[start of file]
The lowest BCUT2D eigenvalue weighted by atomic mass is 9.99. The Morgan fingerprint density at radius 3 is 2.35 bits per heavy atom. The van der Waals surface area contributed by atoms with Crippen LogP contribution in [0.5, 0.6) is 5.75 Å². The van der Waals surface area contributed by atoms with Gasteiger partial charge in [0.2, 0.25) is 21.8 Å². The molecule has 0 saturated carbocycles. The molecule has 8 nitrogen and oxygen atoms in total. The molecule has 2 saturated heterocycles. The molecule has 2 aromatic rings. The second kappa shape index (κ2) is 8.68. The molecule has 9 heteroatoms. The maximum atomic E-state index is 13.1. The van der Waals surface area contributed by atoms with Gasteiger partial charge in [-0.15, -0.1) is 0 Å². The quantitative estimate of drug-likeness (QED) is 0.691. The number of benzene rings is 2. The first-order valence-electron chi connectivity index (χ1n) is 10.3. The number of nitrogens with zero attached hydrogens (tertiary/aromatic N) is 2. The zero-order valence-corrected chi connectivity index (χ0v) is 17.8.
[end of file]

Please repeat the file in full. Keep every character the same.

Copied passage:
The lowest BCUT2D eigenvalue weighted by atomic mass is 9.99. The Morgan fingerprint density at radius 3 is 2.35 bits per heavy atom. The van der Waals surface area contributed by atoms with Crippen LogP contribution in [0.5, 0.6) is 5.75 Å². The van der Waals surface area contributed by atoms with Gasteiger partial charge in [0.2, 0.25) is 21.8 Å². The molecule has 0 saturated carbocycles. The molecule has 8 nitrogen and oxygen atoms in total. The molecule has 2 saturated heterocycles. The molecule has 2 aromatic rings. The second kappa shape index (κ2) is 8.68. The molecule has 9 heteroatoms. The maximum atomic E-state index is 13.1. The van der Waals surface area contributed by atoms with Gasteiger partial charge in [-0.15, -0.1) is 0 Å². The quantitative estimate of drug-likeness (QED) is 0.691. The number of benzene rings is 2. The first-order valence-electron chi connectivity index (χ1n) is 10.3. The number of nitrogens with zero attached hydrogens (tertiary/aromatic N) is 2. The zero-order valence-corrected chi connectivity index (χ0v) is 17.8.